The politics of Adorno’s Noise offers a visceral response to the policies of the recent Bush administration. In a wittily violent scenario, Harryman’s sylph is physically pinned to the floor by “the president,” a sadistic tyrant, and abjectly offers to work in his library. “A Privitization Document” is an abstract description of a found document that exposes the actual machinations of a Bush administration think tank that included Iraq-war architect Richard Perle and other inside-the-beltway, right-wing career intellectuals. The document is described clinically in terms of its form—headers, bulleted sentences, paragraphs, etc. – with only occasional snippets of content that gradually reveal its subject, concluding with “Israel will not only contain its foes; it will transcend them.” Thus is performed an unmasking of brutal authority.
In “Just Noise,” we are presented with several paragraphs of sentences quoted from philosopher Hannah Arendt, critic Elizabeth Grosz, novelist Kenzaburo Oe, poet Jocelyn Saidenberg, anthropologist Michael Taussig, performance artist Karen Finley, poet Etel Adnan, novelist Kathy Acker, and poet/performance artist Jackson Mac Low. These sources are cited in a thicket of footnotes, which are then reprised as the next page of text. As with the mercurial headers and titles that cue the book’s action, the push-pull of interchangeable foreground and background stands in metonymically for larger questions of language and truth.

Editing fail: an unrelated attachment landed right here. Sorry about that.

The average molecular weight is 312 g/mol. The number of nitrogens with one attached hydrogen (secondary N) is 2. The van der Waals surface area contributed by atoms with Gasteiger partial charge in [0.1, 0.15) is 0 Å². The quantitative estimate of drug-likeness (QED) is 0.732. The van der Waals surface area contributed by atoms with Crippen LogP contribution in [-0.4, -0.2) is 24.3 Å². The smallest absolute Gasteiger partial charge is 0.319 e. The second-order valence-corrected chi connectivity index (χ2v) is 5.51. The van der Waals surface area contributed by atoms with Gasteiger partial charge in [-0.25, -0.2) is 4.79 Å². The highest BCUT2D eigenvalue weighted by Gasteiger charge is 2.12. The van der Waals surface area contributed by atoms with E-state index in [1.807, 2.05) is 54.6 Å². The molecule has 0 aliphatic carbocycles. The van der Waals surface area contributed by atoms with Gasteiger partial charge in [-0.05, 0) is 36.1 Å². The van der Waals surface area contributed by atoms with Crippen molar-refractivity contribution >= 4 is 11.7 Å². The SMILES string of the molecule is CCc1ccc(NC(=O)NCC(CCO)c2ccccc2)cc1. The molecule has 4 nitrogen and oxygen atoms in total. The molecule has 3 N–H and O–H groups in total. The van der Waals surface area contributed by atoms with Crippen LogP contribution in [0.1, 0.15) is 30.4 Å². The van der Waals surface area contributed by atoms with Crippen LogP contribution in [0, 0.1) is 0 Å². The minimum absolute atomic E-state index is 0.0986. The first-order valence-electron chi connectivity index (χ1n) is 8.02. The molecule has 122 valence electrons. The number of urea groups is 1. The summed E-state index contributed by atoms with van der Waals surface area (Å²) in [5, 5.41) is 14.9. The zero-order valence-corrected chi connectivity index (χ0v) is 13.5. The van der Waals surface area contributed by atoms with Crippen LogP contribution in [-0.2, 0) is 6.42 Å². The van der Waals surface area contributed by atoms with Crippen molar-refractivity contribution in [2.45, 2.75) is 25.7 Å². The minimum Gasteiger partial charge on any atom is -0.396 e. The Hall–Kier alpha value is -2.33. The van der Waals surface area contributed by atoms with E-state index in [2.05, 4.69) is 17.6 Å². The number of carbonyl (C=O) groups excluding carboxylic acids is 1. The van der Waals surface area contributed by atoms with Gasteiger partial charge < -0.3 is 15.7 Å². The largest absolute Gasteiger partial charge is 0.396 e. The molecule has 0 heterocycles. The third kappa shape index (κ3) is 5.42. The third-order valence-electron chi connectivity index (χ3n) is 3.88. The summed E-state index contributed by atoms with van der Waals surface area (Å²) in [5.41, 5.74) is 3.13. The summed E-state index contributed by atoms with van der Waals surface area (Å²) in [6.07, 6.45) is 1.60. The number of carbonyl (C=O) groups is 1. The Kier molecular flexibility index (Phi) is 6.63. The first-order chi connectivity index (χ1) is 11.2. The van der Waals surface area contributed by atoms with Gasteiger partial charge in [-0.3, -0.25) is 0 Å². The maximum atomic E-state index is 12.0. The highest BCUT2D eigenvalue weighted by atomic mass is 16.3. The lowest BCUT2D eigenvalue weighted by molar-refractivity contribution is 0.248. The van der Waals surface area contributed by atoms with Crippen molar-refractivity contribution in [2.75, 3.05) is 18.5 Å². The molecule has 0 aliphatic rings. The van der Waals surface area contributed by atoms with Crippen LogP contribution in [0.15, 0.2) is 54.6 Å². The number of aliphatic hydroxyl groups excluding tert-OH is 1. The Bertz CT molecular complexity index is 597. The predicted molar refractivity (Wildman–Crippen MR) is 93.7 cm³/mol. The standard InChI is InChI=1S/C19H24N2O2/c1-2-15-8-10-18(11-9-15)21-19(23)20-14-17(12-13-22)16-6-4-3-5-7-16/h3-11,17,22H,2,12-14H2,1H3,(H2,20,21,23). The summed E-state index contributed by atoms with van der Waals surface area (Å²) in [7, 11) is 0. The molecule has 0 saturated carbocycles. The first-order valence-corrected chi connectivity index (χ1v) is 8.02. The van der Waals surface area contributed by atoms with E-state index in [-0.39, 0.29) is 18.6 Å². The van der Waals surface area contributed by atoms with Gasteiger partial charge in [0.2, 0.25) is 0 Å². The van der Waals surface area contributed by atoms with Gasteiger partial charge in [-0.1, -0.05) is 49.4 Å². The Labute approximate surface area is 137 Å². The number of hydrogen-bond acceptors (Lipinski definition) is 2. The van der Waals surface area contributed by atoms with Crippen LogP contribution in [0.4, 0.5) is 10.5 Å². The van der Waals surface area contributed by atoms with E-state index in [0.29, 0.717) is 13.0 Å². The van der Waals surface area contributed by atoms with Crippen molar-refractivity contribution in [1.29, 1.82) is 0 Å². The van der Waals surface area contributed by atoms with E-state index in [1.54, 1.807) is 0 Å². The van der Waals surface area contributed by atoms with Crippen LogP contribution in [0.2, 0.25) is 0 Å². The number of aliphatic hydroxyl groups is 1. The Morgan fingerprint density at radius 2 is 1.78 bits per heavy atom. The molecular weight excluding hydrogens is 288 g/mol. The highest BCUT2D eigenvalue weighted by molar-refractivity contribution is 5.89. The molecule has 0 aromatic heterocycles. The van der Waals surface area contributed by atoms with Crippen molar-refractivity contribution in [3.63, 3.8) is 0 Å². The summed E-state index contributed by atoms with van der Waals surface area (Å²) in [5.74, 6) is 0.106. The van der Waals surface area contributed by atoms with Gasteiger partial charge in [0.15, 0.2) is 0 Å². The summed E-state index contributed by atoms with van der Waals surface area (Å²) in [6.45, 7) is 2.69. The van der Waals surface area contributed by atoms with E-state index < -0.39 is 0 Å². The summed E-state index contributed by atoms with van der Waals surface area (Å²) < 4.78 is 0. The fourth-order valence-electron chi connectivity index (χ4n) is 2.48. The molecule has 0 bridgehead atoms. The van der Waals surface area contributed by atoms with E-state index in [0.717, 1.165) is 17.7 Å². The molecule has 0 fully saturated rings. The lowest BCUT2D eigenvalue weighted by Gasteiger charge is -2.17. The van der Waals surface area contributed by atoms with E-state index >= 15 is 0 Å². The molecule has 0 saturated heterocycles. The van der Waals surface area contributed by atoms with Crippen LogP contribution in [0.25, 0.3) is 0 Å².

“Beware of Seeking Out the Mighty” begins, “in writing a poem she is not writing a novel in writing a novel she is not writing an essay in writing an essay she is not writing a diatribe…” and continues for 23 pages, a tour de force. It’s worth noting that a less engaged, more conceptual approach might seek to automate the process, replicating the formula ad nauseum, but that is not the case here. Harryman rings small changes on the variations, keeping the interplay of thought and gesture alive all the way through.